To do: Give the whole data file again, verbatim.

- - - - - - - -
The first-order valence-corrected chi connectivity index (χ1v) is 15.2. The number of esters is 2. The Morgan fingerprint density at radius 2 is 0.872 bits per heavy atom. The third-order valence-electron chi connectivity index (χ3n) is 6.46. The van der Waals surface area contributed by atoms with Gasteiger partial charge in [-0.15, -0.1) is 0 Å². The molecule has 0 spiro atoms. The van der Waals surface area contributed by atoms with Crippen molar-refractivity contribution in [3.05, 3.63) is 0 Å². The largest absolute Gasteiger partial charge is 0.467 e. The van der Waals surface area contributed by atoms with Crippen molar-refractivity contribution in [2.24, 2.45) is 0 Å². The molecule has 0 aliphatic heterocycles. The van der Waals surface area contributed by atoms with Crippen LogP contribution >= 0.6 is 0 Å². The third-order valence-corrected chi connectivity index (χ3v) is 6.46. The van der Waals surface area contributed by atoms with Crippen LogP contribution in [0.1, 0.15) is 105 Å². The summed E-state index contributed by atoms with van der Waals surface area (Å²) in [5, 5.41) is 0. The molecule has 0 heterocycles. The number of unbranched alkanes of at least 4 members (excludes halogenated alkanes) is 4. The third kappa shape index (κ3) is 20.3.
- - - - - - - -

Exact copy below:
The first-order valence-corrected chi connectivity index (χ1v) is 15.2. The number of esters is 2. The Morgan fingerprint density at radius 2 is 0.872 bits per heavy atom. The third-order valence-electron chi connectivity index (χ3n) is 6.46. The van der Waals surface area contributed by atoms with Gasteiger partial charge in [-0.15, -0.1) is 0 Å². The molecule has 0 spiro atoms. The van der Waals surface area contributed by atoms with Crippen molar-refractivity contribution in [3.05, 3.63) is 0 Å². The largest absolute Gasteiger partial charge is 0.467 e. The van der Waals surface area contributed by atoms with Crippen molar-refractivity contribution in [2.24, 2.45) is 0 Å². The molecule has 0 aliphatic heterocycles. The van der Waals surface area contributed by atoms with Crippen LogP contribution >= 0.6 is 0 Å². The third-order valence-corrected chi connectivity index (χ3v) is 6.46. The van der Waals surface area contributed by atoms with Crippen LogP contribution in [0.1, 0.15) is 105 Å². The summed E-state index contributed by atoms with van der Waals surface area (Å²) in [5, 5.41) is 0. The molecule has 0 heterocycles. The number of unbranched alkanes of at least 4 members (excludes halogenated alkanes) is 4. The third kappa shape index (κ3) is 20.3.